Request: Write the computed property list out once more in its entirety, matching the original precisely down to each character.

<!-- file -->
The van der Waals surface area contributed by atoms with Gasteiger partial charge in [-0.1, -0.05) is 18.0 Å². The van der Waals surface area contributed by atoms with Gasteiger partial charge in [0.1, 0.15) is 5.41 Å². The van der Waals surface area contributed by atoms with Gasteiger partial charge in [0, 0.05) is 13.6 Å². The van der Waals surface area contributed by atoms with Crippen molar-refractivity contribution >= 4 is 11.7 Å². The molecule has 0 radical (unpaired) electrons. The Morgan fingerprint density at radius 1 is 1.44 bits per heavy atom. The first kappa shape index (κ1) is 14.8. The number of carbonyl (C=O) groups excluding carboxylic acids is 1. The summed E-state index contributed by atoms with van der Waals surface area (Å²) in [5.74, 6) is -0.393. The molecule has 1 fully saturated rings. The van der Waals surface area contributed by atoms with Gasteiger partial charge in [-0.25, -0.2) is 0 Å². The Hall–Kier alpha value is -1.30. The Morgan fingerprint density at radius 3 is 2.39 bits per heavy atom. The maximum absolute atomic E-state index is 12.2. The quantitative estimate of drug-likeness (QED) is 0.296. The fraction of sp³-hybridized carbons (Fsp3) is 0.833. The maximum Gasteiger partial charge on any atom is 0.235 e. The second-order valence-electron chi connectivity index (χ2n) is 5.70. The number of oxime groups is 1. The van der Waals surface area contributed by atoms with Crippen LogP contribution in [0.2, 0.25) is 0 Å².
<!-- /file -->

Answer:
The van der Waals surface area contributed by atoms with Gasteiger partial charge in [-0.1, -0.05) is 18.0 Å². The van der Waals surface area contributed by atoms with Gasteiger partial charge in [0.1, 0.15) is 5.41 Å². The van der Waals surface area contributed by atoms with Gasteiger partial charge in [0, 0.05) is 13.6 Å². The van der Waals surface area contributed by atoms with Crippen molar-refractivity contribution >= 4 is 11.7 Å². The molecule has 0 radical (unpaired) electrons. The Morgan fingerprint density at radius 1 is 1.44 bits per heavy atom. The first kappa shape index (κ1) is 14.8. The number of carbonyl (C=O) groups excluding carboxylic acids is 1. The summed E-state index contributed by atoms with van der Waals surface area (Å²) in [5.74, 6) is -0.393. The molecule has 1 fully saturated rings. The van der Waals surface area contributed by atoms with Gasteiger partial charge in [-0.25, -0.2) is 0 Å². The Hall–Kier alpha value is -1.30. The Morgan fingerprint density at radius 3 is 2.39 bits per heavy atom. The maximum absolute atomic E-state index is 12.2. The quantitative estimate of drug-likeness (QED) is 0.296. The fraction of sp³-hybridized carbons (Fsp3) is 0.833. The maximum Gasteiger partial charge on any atom is 0.235 e. The second-order valence-electron chi connectivity index (χ2n) is 5.70. The number of oxime groups is 1. The van der Waals surface area contributed by atoms with Crippen LogP contribution in [0.2, 0.25) is 0 Å².